BAR HARBOR — Tyler Frank still has the same feeling he gets every time September arrives.
True, the sports scene looks a bit different at Mount Desert Island High School, where Frank is beginning his seventh year as head coach of the boys’ soccer team. Between masked players and coaches, sanitization stations throughout athletic facilities and the absence of team huddles and high-fives, it’s a setting that would have been head-scratching to fans and coaches alike at this time last year.
For Frank, though, coaching soccer amidst a pandemic is no less thrilling than it would be any other year. Even with added precautions and a late start to the season, the rush he experiences as he roams the MDI practice fields is the same as it’s always been.
“You still get that chill that you do when you’re back into it for the season,” Frank said. “It’s definitely different, but that’s just the reality of the day. I think for all of us, we’re all just really excited to be back at practice and getting game-ready.”
That excitement is something that can be felt on fields and courses across Hancock County and the rest of the state as the first games and meets of the fall sports season approach. Things are hardly as they’ve been in falls gone by, but after nearly seven months away from one another, everyone is happy merely to be back with a chance to compete.
After two delays to a season that was originally slated to begin with the first practices Aug. 17, golf, cross-country, field hockey and soccer teams across the state were eligible to begin Monday with team tryouts. Practices are now underway at Ellsworth, Bucksport, MDI, George Stevens Academy and Deer Isle-Stonington with the first competitions eligible to be held as soon as Friday, Sept. 25.
With practices and competitions being held much later in the year than originally planned, athletes and coaches are rushing to make up for lost time. Whereas teams usually have three or four games or meets under their belts at this time of year, they instead find themselves still waiting to compete in a season unlike any other.
“It’s a little strange to be starting so late in the season,” said Ellsworth cross-country captain Calvin Nelson. “We’re definitely a bit behind because we usually start a few weeks before, but I think we’re taking it all in stride. It’s good to even be able to see each other and have fun together.”
With a shortened season that includes no playoffs for soccer and fewer meets for cross-country and golf, athletes won’t have quite as many playing opportunities as they did in seasons past. That makes every practice and every game this year worth just a little bit more.
“Knowing that we just have those few games, I think that’s just going to push us that harder,” said Kylie Robidoux a senior on the Ellsworth girls’ soccer team. “We’re always pushing and trying our hardest, and in a year like this, we want to give everything we can.”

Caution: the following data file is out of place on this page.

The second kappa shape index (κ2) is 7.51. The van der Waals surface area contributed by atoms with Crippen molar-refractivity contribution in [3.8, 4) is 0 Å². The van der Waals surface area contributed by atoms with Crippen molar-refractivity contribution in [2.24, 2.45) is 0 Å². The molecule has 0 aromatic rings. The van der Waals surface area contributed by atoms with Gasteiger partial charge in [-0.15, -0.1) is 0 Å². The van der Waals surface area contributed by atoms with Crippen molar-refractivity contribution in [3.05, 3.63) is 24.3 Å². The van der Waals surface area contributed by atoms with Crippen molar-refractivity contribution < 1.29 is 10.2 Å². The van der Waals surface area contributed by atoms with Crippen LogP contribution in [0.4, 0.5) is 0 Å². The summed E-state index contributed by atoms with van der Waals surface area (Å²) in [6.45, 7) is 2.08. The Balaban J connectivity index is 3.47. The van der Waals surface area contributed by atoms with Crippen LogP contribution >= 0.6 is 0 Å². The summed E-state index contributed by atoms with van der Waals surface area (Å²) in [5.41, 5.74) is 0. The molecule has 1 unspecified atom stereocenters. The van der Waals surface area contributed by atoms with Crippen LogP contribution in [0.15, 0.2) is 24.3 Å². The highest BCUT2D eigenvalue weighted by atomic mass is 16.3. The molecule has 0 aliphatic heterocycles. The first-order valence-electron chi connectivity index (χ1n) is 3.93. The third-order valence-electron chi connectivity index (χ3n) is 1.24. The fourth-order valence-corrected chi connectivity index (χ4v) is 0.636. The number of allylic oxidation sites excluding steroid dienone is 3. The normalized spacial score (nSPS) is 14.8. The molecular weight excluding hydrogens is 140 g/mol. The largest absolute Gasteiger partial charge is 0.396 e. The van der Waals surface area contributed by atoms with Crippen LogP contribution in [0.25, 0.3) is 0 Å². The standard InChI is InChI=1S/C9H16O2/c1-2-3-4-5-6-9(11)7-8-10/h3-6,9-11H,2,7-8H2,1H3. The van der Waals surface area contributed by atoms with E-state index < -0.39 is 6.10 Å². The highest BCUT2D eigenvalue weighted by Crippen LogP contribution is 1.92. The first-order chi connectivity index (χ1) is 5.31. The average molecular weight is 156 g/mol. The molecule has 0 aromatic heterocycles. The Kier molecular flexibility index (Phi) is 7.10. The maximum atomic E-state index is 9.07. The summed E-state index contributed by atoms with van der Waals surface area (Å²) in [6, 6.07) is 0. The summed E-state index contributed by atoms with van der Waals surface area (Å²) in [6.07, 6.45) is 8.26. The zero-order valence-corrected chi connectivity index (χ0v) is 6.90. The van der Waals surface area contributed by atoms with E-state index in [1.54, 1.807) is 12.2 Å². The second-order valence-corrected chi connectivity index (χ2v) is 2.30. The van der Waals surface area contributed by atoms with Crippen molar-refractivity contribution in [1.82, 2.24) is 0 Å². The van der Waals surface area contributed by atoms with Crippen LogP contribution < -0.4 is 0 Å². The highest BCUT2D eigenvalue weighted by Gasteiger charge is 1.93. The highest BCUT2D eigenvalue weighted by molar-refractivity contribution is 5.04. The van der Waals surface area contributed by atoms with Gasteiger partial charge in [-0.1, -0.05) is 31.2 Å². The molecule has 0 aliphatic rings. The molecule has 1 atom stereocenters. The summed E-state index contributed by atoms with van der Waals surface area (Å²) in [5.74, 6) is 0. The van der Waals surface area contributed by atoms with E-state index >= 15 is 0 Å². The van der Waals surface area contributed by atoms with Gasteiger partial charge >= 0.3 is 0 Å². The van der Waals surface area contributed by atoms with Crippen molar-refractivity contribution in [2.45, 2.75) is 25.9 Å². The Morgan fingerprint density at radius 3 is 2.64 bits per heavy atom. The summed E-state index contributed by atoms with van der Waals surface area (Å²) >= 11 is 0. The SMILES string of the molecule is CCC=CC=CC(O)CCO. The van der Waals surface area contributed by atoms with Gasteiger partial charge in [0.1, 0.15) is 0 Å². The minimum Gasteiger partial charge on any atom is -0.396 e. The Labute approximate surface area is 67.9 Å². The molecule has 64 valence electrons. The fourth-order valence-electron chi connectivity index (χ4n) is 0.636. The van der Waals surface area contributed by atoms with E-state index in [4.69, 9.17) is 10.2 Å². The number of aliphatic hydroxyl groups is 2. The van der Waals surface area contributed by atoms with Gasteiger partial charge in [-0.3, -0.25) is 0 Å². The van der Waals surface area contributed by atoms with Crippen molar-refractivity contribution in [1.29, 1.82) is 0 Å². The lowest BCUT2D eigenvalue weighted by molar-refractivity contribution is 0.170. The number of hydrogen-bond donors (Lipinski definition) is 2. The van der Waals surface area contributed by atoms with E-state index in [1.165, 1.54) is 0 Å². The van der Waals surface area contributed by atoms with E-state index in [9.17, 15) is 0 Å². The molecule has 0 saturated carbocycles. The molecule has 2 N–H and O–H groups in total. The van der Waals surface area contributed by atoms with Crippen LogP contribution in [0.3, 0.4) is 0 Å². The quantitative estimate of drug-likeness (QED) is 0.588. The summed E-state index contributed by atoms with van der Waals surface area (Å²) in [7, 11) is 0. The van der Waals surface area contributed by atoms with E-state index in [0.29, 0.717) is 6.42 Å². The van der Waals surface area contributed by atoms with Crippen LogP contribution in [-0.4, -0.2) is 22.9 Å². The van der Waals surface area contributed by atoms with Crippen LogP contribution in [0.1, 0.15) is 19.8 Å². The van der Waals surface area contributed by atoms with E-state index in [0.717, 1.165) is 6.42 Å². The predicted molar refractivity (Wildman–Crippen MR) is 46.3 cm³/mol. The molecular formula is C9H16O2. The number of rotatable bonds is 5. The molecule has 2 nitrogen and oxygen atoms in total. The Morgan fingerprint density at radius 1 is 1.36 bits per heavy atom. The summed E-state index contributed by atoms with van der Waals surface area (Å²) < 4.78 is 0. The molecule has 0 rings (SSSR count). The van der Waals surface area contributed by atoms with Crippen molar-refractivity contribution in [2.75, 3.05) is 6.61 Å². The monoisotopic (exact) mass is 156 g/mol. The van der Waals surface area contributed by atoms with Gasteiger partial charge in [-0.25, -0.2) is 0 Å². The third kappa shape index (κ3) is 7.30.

Athletes and coaches have both faced learning curves adjusting to protocols aimed at stopping the spread of the novel coronavirus. From group clusters during water breaks to major bonding events such as team dinners and movie nights, many of the experiences that have brought teams together in the past are now off-limits.
Yet with each passing day, adjusting to the realities of playing sports during a pandemic gets a little bit easier. Players can frequently be heard giving one another spacing reminders during breaks in the action, and their coaches have seen them demonstrate a willingness to adapt in an environment that’s new to everyone.
“For us in cross-country, we’re breaking up into small groups and running with distance instead of running in packs and learning to draft off each other,” Ellsworth head coach Louie Luchini said. “It’s a totally different training atmosphere, but the kids know that this is what they have to do to be able to compete. Everybody’s been really good about adjusting and following the rules.”
Local athletes and coaches differed in how confident they would be that a 2020 season would take place. Although some expressed optimism that one would happen in some way, shape or form, others, such as Nelson, were pleasantly surprised when the Maine Principals’ Association received the green light to go forward with fall sports.
“I was convinced it wasn’t going to happen, and I would have understood that because you’re trying to keep everyone safe,” Nelson said. “I was very surprised when they said we were going to be able do it, but hey, I’m really glad that we do have it.”
Even as the season arrives, no one can be certain as to what the next month and half will look like. Schedules, roster decisions and policies on spectators are still being hashed out everywhere, and as has been universal in the era of COVID-19, there is no firm timetable and no real playbook.
The specifics, though, mean far less this year to a group of athletes and coaches that have been yearning for some semblance to normalcy. In a year that’s seen so many opportunities lost, this one, as alien as it may be, is there for the taking.
“I think we’re all just thankful to be out here and thankful for the people who worked so hard to make this possible,” Frank said. “There’s so much that had to happen just for us to be here, and we’re going to enjoy it and take everything day by day.”